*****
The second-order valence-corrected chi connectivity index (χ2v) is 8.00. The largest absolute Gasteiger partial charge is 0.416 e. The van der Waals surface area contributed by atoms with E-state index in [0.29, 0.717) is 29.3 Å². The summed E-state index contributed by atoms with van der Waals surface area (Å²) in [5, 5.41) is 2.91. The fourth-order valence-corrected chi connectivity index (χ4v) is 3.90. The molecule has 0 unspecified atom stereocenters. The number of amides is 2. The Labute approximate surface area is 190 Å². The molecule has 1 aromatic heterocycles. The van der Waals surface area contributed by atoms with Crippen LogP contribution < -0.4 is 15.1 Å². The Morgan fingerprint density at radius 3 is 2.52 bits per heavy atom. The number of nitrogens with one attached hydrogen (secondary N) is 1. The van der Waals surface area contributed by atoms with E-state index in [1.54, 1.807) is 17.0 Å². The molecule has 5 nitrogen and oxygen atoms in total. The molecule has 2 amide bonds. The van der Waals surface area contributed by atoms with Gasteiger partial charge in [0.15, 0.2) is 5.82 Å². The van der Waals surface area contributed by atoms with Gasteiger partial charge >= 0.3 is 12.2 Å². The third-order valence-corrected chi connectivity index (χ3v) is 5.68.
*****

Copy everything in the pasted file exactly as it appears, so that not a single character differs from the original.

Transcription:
The second-order valence-corrected chi connectivity index (χ2v) is 8.00. The largest absolute Gasteiger partial charge is 0.416 e. The van der Waals surface area contributed by atoms with E-state index in [0.29, 0.717) is 29.3 Å². The summed E-state index contributed by atoms with van der Waals surface area (Å²) in [5, 5.41) is 2.91. The fourth-order valence-corrected chi connectivity index (χ4v) is 3.90. The molecule has 0 unspecified atom stereocenters. The number of amides is 2. The Labute approximate surface area is 190 Å². The molecule has 1 aromatic heterocycles. The van der Waals surface area contributed by atoms with Crippen LogP contribution < -0.4 is 15.1 Å². The Morgan fingerprint density at radius 3 is 2.52 bits per heavy atom. The number of nitrogens with one attached hydrogen (secondary N) is 1. The van der Waals surface area contributed by atoms with E-state index in [1.54, 1.807) is 17.0 Å². The molecule has 5 nitrogen and oxygen atoms in total. The molecule has 2 amide bonds. The van der Waals surface area contributed by atoms with Gasteiger partial charge in [0.15, 0.2) is 5.82 Å². The van der Waals surface area contributed by atoms with Gasteiger partial charge >= 0.3 is 12.2 Å². The third-order valence-corrected chi connectivity index (χ3v) is 5.68.